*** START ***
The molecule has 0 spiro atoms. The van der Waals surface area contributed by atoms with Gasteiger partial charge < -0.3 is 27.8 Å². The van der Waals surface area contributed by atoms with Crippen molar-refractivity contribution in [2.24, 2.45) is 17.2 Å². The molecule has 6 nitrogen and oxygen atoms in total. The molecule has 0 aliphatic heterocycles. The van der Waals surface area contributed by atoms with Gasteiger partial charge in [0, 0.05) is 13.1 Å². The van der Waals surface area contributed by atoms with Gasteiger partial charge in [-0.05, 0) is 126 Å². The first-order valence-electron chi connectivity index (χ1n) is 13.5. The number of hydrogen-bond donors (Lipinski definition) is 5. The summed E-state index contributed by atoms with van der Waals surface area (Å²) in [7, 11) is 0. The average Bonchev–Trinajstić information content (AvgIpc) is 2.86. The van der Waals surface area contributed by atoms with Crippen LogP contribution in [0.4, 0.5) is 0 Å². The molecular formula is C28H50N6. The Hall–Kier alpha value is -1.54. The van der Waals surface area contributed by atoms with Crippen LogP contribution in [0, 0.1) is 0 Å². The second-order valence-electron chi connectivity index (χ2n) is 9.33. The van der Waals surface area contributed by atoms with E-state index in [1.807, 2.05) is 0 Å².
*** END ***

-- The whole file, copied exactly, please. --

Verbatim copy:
The molecule has 0 spiro atoms. The van der Waals surface area contributed by atoms with Gasteiger partial charge < -0.3 is 27.8 Å². The van der Waals surface area contributed by atoms with Crippen molar-refractivity contribution in [2.24, 2.45) is 17.2 Å². The molecule has 6 nitrogen and oxygen atoms in total. The molecule has 0 aliphatic heterocycles. The van der Waals surface area contributed by atoms with Gasteiger partial charge in [0, 0.05) is 13.1 Å². The van der Waals surface area contributed by atoms with Gasteiger partial charge in [-0.05, 0) is 126 Å². The first-order valence-electron chi connectivity index (χ1n) is 13.5. The number of hydrogen-bond donors (Lipinski definition) is 5. The summed E-state index contributed by atoms with van der Waals surface area (Å²) in [7, 11) is 0. The average Bonchev–Trinajstić information content (AvgIpc) is 2.86. The van der Waals surface area contributed by atoms with Crippen LogP contribution in [0.4, 0.5) is 0 Å². The molecular formula is C28H50N6. The Hall–Kier alpha value is -1.54. The van der Waals surface area contributed by atoms with Crippen LogP contribution in [0, 0.1) is 0 Å². The second-order valence-electron chi connectivity index (χ2n) is 9.33. The van der Waals surface area contributed by atoms with E-state index in [1.807, 2.05) is 0 Å².